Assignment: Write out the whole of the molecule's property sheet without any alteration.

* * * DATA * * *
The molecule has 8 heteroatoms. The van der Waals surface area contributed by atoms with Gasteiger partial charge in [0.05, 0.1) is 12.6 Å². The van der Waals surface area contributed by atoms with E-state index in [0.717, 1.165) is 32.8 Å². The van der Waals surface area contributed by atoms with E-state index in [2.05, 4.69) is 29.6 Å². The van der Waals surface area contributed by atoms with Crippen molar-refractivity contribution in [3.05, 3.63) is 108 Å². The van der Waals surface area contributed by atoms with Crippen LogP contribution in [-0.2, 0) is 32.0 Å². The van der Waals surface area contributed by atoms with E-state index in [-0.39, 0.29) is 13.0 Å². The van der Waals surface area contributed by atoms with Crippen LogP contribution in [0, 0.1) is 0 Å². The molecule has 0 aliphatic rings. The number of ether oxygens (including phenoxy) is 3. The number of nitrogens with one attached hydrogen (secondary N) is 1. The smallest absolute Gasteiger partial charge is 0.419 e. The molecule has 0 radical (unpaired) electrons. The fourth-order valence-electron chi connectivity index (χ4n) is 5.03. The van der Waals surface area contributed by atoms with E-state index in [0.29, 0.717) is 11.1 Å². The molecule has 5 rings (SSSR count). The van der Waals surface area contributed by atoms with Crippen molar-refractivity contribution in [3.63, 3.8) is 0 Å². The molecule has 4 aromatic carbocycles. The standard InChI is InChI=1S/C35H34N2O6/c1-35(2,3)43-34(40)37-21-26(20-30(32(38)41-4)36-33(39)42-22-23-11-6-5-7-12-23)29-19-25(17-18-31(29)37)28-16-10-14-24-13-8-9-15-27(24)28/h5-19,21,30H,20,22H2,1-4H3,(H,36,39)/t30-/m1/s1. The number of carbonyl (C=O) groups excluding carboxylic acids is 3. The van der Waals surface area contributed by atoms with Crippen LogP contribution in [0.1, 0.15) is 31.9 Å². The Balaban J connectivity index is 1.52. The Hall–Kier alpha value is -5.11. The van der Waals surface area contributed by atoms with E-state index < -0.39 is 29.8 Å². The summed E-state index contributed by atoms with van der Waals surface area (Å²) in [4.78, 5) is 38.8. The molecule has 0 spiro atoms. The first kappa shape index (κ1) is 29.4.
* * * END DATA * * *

The molecule has 8 heteroatoms. The van der Waals surface area contributed by atoms with Gasteiger partial charge in [0.05, 0.1) is 12.6 Å². The van der Waals surface area contributed by atoms with E-state index in [0.717, 1.165) is 32.8 Å². The van der Waals surface area contributed by atoms with E-state index in [2.05, 4.69) is 29.6 Å². The van der Waals surface area contributed by atoms with Crippen molar-refractivity contribution in [3.05, 3.63) is 108 Å². The van der Waals surface area contributed by atoms with Crippen LogP contribution in [-0.2, 0) is 32.0 Å². The van der Waals surface area contributed by atoms with E-state index in [-0.39, 0.29) is 13.0 Å². The van der Waals surface area contributed by atoms with Crippen LogP contribution in [0, 0.1) is 0 Å². The molecule has 0 aliphatic rings. The number of ether oxygens (including phenoxy) is 3. The number of nitrogens with one attached hydrogen (secondary N) is 1. The smallest absolute Gasteiger partial charge is 0.419 e. The molecule has 0 radical (unpaired) electrons. The fourth-order valence-electron chi connectivity index (χ4n) is 5.03. The van der Waals surface area contributed by atoms with E-state index in [0.29, 0.717) is 11.1 Å². The molecule has 5 rings (SSSR count). The van der Waals surface area contributed by atoms with Crippen molar-refractivity contribution in [3.63, 3.8) is 0 Å². The molecule has 4 aromatic carbocycles. The standard InChI is InChI=1S/C35H34N2O6/c1-35(2,3)43-34(40)37-21-26(20-30(32(38)41-4)36-33(39)42-22-23-11-6-5-7-12-23)29-19-25(17-18-31(29)37)28-16-10-14-24-13-8-9-15-27(24)28/h5-19,21,30H,20,22H2,1-4H3,(H,36,39)/t30-/m1/s1. The number of carbonyl (C=O) groups excluding carboxylic acids is 3. The van der Waals surface area contributed by atoms with Crippen LogP contribution in [0.1, 0.15) is 31.9 Å². The Balaban J connectivity index is 1.52. The Hall–Kier alpha value is -5.11. The van der Waals surface area contributed by atoms with E-state index < -0.39 is 29.8 Å². The summed E-state index contributed by atoms with van der Waals surface area (Å²) in [4.78, 5) is 38.8. The molecule has 0 spiro atoms. The first kappa shape index (κ1) is 29.4.